The other side of the above living room. A large banquette with pops of deep blue colored pillows, sits under the window. Rather than use long curtains, Bilhuber chose to use a frilly valance, as always, an unusual choice. Close up view of his expertly designed and executed upholstered chairs. The tufted backs always add an extra detailing as opposed to a plain back.
Lesson: Think outside the box when considering window treatments. Curtains aren't always the only option.
A bold mix of patterns, one on the walls and chair, another on the slipper chair, and a third pattern on the floor, all blend together rather than fight each other. Even the zebra pillow seems to fit in. Despite all the busy patterns, the room is actually soothing and cozy, a perfect place for watching TV or reading.
Lesson: Don't be afraid to mix patterns. Sometimes the more the merrier.
This large room is quintessential Bilhuber. A large blue and white print on the sofa mixes with oranges and wheat colors in this living room. Large contemporary art work covers the walls despite the traditional decor of the room. This room is masterful.
Lesson: Hire Bilhuber, if you can afford it! No one does it better!
Across from the sofa - two ice blue barrel back chairs and two orange linen covered arms chairs with ottoman. The armchairs are decorated with tape and fringe in a cream color that picks up the colors in the patterned rug. Across from the window with the orange curtains, are two armchairs covered in the same blue and white fabric as the sofa.
Lesson: If you can't afford Bilhuber, hire Thom Filicia. He trained under Bilhuber.
Sorry for the poor scan - but this shows the main wall with the blue and white sofa, orange pillows, blue barrel back chairs and curtains in a deeper shade of orange. The walls are just the lightest shade of orange possible. These three shades of orange all blend together and are set off perfectly by the blues.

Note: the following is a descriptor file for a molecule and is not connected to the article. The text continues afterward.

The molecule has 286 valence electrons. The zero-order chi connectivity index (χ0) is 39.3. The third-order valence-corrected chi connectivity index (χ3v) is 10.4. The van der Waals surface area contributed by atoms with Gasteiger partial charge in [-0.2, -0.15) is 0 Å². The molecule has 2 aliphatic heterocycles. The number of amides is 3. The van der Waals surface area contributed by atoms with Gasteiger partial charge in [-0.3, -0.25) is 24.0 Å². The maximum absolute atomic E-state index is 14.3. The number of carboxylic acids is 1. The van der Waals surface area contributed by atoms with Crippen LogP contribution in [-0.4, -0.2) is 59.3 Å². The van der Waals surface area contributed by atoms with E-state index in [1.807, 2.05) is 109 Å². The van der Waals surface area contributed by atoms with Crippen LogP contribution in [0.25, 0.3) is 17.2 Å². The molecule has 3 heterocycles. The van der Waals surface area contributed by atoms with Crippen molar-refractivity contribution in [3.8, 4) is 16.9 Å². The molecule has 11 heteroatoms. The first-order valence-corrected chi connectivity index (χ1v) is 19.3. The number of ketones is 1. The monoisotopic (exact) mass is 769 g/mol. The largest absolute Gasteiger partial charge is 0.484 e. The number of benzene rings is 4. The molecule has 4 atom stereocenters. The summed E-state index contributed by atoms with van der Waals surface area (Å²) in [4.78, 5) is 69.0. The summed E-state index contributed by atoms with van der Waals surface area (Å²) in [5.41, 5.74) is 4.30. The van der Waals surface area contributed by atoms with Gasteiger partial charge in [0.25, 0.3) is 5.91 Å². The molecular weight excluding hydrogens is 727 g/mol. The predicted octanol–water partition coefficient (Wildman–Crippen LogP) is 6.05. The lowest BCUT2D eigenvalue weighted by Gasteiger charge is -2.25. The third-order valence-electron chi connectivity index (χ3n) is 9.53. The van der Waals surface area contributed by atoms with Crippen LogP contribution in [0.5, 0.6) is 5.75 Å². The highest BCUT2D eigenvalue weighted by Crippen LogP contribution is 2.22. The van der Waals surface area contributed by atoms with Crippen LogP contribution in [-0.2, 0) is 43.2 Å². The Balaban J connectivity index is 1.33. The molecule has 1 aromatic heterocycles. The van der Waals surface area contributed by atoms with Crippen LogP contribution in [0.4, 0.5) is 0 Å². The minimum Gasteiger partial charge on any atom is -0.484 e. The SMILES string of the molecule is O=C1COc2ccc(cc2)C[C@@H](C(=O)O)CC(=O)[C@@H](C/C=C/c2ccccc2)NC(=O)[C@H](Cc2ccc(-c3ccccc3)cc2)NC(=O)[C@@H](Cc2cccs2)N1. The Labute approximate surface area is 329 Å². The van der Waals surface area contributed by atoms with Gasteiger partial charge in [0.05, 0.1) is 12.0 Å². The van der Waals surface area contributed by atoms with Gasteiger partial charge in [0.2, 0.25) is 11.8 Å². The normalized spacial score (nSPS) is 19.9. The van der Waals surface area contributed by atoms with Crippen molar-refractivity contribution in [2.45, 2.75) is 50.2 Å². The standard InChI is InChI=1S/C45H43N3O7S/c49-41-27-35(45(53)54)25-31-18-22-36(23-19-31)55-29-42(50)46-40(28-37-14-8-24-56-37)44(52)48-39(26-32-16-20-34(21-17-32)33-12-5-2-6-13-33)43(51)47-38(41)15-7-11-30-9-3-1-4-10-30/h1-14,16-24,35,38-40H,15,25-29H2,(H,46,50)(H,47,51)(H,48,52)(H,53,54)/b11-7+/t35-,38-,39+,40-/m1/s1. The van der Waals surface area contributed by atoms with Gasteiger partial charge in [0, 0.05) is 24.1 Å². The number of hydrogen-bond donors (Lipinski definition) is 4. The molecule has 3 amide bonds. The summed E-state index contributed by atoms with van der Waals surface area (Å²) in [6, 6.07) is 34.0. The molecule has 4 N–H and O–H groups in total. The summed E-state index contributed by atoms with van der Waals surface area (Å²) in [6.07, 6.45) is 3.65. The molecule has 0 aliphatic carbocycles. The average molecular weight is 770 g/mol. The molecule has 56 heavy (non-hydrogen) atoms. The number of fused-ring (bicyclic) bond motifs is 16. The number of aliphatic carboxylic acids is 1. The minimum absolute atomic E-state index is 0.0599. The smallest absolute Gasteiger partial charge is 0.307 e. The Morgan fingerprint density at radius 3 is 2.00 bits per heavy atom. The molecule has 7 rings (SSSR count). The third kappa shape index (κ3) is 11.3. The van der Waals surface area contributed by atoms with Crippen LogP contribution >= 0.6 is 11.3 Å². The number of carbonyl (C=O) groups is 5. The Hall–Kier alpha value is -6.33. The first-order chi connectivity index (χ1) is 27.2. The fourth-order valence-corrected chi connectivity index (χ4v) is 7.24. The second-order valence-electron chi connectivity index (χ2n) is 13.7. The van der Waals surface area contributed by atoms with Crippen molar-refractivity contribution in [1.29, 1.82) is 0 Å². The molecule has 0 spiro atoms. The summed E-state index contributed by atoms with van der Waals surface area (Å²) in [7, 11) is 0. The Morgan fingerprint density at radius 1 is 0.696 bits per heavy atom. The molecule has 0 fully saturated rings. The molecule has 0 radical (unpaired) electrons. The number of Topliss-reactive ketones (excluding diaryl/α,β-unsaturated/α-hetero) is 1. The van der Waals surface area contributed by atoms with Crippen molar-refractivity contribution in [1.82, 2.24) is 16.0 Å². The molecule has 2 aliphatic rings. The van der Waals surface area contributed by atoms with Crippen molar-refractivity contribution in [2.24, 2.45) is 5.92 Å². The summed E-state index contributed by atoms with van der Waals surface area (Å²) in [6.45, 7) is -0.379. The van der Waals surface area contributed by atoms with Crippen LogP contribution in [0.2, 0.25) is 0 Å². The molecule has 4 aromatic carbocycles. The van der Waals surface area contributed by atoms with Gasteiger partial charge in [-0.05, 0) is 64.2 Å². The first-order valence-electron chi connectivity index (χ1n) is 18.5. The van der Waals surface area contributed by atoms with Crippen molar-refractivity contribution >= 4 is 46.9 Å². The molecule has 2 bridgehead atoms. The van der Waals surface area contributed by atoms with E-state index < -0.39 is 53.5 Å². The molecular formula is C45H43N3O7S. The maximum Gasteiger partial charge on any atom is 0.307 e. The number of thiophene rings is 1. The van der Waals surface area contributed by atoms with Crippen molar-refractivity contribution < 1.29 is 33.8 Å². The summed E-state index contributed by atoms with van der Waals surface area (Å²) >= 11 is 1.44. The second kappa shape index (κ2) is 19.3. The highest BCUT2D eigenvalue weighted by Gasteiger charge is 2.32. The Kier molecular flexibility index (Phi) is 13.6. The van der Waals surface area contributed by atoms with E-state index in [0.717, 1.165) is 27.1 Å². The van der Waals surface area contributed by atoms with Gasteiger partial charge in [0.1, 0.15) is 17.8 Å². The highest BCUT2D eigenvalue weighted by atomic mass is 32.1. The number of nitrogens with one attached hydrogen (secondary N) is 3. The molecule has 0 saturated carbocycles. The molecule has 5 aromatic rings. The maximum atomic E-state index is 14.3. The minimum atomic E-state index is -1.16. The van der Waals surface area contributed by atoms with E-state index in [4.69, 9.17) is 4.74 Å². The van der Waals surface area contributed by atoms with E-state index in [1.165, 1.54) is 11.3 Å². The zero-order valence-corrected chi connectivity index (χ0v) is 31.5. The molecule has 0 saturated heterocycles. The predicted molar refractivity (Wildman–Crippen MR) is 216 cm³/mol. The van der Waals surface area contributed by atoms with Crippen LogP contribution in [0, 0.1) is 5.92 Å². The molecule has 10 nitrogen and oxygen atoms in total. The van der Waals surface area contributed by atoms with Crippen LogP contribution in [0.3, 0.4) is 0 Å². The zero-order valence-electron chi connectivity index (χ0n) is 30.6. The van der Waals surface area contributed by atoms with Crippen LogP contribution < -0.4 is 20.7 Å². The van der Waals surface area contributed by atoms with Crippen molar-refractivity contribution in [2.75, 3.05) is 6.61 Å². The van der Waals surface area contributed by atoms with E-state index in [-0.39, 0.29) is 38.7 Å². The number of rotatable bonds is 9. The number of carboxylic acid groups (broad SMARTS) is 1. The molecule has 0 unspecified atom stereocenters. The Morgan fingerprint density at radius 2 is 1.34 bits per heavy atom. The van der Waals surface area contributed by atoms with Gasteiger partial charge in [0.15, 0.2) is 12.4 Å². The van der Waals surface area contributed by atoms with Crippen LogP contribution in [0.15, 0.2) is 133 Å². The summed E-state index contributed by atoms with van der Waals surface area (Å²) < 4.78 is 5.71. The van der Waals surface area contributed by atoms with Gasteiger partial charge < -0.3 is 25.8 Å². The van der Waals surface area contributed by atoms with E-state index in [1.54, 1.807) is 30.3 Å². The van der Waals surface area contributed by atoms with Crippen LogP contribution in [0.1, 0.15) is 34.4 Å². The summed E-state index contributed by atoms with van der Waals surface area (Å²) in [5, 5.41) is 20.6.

Lesson: Using three shades of the same color is a great unifying element of a room.
A close up of the living room pictured above showing the two chairs at the back in front of the curtains. Again, admire the beautiful craftsmanship of the chairs - the arms are especially wonderful. I particularly love the overscaled blue and white damask print - a perfect foil for all the plain oranges and apricots fabric.
Lesson: Blue is the perfect accent color to oranges. The coolness of the color tones down the brightness of the orange.
Another poor scan! But here you can see the room in it's entirety. The darker curtains are just the right punch to all the more toned down shades of apricot. Be sure to notice the custom hand made lampshades on the right.
Lesson: Custom lampshades made out of fabric used in the room is a detail that shows an interior designer who goes the extra mile for his client.
A large dining room with two tables. Usually when two tables are used in a room, both tables are identical. As always, going against the grain, against the expected, Bilhuber uses a round table with a banquette on the left and a large rectangular table on the right. The chairs are two different sets that are mixed and matched at the tables. The two chandelier are identical. The colors here are riotous and are not at all what would be expected in a formal dining room. As always, the unexpected choice is the choice Bilhuber makes.
Lesson: Use unusual colors in more formal rooms to make them more livable and youthful.
And finally, Bilhuber chose one exuberant print throughout this room. A wonderful family space, the lively print is fun and youthful. Notice that the leather clad dining room chairs wear a check on the back for an added element of interest. Notice too the tape on the hem of the upholstered furniture ties them to the striped rug. A small scaled chair pulls up to the coffee table.
Lesson: One special printed fabric sometimes works best when used throughout the room.
I hope you've enjoyed learning about Jeffrey Bilhuber and will take with you the lessons that his designs teach. His new book, Defining Luxury, is available from Amazon here. Be sure to visit his web site for more images, here. And to see and hear Bilhuber interviewed on design by the great Charlie Rose, click here.